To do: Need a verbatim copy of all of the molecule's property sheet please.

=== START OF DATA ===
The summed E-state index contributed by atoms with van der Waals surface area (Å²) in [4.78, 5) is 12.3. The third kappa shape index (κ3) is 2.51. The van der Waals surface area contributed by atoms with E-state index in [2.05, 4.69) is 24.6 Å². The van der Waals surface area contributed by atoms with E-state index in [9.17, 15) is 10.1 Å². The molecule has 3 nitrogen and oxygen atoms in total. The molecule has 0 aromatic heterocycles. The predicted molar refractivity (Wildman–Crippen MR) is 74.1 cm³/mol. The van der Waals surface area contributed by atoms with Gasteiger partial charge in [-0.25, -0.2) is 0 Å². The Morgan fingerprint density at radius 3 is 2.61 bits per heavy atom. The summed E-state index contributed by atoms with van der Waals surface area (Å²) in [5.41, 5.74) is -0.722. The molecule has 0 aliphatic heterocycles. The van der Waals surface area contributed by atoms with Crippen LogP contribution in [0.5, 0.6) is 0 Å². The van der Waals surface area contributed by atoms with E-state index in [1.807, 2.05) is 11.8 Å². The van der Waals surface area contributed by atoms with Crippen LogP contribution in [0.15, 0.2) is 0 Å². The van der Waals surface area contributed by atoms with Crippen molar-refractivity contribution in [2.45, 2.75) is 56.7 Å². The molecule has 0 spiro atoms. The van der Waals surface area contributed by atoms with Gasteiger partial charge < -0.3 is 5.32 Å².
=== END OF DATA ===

The summed E-state index contributed by atoms with van der Waals surface area (Å²) in [4.78, 5) is 12.3. The third kappa shape index (κ3) is 2.51. The van der Waals surface area contributed by atoms with E-state index in [2.05, 4.69) is 24.6 Å². The van der Waals surface area contributed by atoms with E-state index in [9.17, 15) is 10.1 Å². The molecule has 3 nitrogen and oxygen atoms in total. The molecule has 0 aromatic heterocycles. The predicted molar refractivity (Wildman–Crippen MR) is 74.1 cm³/mol. The van der Waals surface area contributed by atoms with Gasteiger partial charge in [-0.25, -0.2) is 0 Å². The Morgan fingerprint density at radius 3 is 2.61 bits per heavy atom. The summed E-state index contributed by atoms with van der Waals surface area (Å²) in [5.41, 5.74) is -0.722. The molecule has 0 aliphatic heterocycles. The van der Waals surface area contributed by atoms with Crippen LogP contribution in [0.5, 0.6) is 0 Å². The van der Waals surface area contributed by atoms with E-state index in [1.807, 2.05) is 11.8 Å². The van der Waals surface area contributed by atoms with Crippen LogP contribution in [0.15, 0.2) is 0 Å². The van der Waals surface area contributed by atoms with Crippen molar-refractivity contribution in [2.45, 2.75) is 56.7 Å². The molecule has 0 spiro atoms. The van der Waals surface area contributed by atoms with Gasteiger partial charge < -0.3 is 5.32 Å².